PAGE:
While many attendees of Ocasio-Cortez's Tuesday night rally in San Francisco appeared to be Millennials, there were many older folks in the crowd, too, who arrived curious to hear what Ocasio-Cortez had to say — highlighting how Ocasio-Cortez's appeal transcends generations.

“I’m very excited about this very young woman who was able to win in the Bronx, she’s part of this wave of progressive young people,” Brigid Acuña, of Albany, Calif., told Salon at the event. “She’s young, she’s really cool... I have a 13-year-old and I’m from a bicultural family and it’s really inspiring, she’s very articulate and very passionate.”

When asked if Acuña identifies as a democratic socialist, a political identity Ocasio-Cortez represents, she said the language is “interesting.”

“I grew up as a democratic socialist but I was always registered Democrat, and what Democrats used to represent is democratic socialism, so now we are having to take back that part of what we’ve always been,” she explained, adding that her enthusiasm for Ocasio-Cortez is not about “identity politics, it’s what she’s talking about.”

Diallo McLinn, a Gen X-er, said he attended the event because he liked what Ocasio-Cortez represented, too.

“Nobody saw her coming, which I find interesting because we keep seeing the issues as Republicans versus Democrats — maybe versus socialism — but in reality I think there is something in the country going on that none of the news agencies are really talking about right now. So many people want change, so many of our younger generation want housing."

"We really need as a society to change for the better,” McLinn added.

When asked what he thinks about democratic socialism being in the national spotlight, he said it is “fad.”

“It doesn’t matter if it’s about Democratic or Republican socialism, it should be human rights to have housing, medical, all of of that, it is not a social agenda, that’s a humanist agenda,” he said.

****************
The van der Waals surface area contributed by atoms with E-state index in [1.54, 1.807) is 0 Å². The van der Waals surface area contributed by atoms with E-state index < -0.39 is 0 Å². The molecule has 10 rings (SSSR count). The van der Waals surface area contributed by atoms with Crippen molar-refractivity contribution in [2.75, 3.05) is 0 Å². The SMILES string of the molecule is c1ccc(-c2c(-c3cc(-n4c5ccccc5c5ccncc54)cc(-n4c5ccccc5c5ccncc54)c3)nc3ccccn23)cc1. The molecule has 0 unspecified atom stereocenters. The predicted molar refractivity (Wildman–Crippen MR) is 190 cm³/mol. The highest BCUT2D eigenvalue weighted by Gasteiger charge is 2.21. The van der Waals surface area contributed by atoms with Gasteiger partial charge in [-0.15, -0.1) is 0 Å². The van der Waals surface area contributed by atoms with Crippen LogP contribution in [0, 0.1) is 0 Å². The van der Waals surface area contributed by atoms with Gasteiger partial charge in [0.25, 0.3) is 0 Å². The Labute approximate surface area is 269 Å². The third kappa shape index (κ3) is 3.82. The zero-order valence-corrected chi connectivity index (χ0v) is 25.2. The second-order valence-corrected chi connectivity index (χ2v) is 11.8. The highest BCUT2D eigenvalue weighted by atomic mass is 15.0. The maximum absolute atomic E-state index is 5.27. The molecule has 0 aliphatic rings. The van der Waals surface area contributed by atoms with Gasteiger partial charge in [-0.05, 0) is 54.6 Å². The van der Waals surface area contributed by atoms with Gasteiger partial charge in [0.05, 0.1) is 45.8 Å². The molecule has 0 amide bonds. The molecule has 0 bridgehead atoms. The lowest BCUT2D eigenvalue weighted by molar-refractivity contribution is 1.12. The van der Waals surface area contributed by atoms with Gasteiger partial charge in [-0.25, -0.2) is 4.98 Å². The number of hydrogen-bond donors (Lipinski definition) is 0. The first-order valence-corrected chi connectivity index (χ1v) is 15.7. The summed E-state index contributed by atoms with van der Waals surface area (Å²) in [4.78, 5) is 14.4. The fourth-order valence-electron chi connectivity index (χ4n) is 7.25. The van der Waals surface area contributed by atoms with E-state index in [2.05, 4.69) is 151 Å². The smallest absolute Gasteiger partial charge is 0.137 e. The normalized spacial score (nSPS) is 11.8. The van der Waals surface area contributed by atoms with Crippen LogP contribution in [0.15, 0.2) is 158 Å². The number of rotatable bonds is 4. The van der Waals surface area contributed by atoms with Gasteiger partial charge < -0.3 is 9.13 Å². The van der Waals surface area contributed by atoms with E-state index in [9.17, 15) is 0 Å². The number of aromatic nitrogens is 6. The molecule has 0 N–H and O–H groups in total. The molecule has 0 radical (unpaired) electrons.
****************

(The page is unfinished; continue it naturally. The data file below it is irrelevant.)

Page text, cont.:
Some San Francisco progressives found it refreshing to see Ocasio-Cortez bringing such an agenda to the national spotlight.

“Alexandria Ocasio-Cortez is building upon Bernie Sanders' persistent message that American workers and families are united in every city and state throughout the country — from the Bronx to Flint, Michigan, to San Francisco — with the same needs for quality and affordable education, housing, child care, health care, living wages, and a healthy ecosystem,” said Amy Farah Weiss, the founder of the Saint Francis Homelessness Challenge, activist, and two-time San Francisco mayoral candidate. “Whether or not San Francisco's elected representatives and voters personally identify with the term ‘democratic socialist,’ we have recently demonstrated our support for a fair share economy at the ballot, with big wins for free community college, universal childcare, the right to legal counsel for tenants facing evictions, and revenue bonds to build up our local green power infrastructure," Weiss added.

To be clear, Ocasio-Cortez has not self-described herself as a "millennial" — because, as she has said, her platform is “about a movement,” one fighting for everyone wanting to live in a more dignified society, rather than focused on a specific generation's concerns. While Ocasio-Cortez's platform appears to touch very much on Millennial grievances, it turns out they are not only specific to that generation — and they are not divided by party lines, either.

“We need to be really honest with ourselves, injustice is not a partisan issue,” she said on Tuesday night. “Injustice exists everywhere.”

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By Nicole Karlis

Nicole Karlis is a senior writer at Salon, specializing in health and science. Tweet her @nicolekarlis.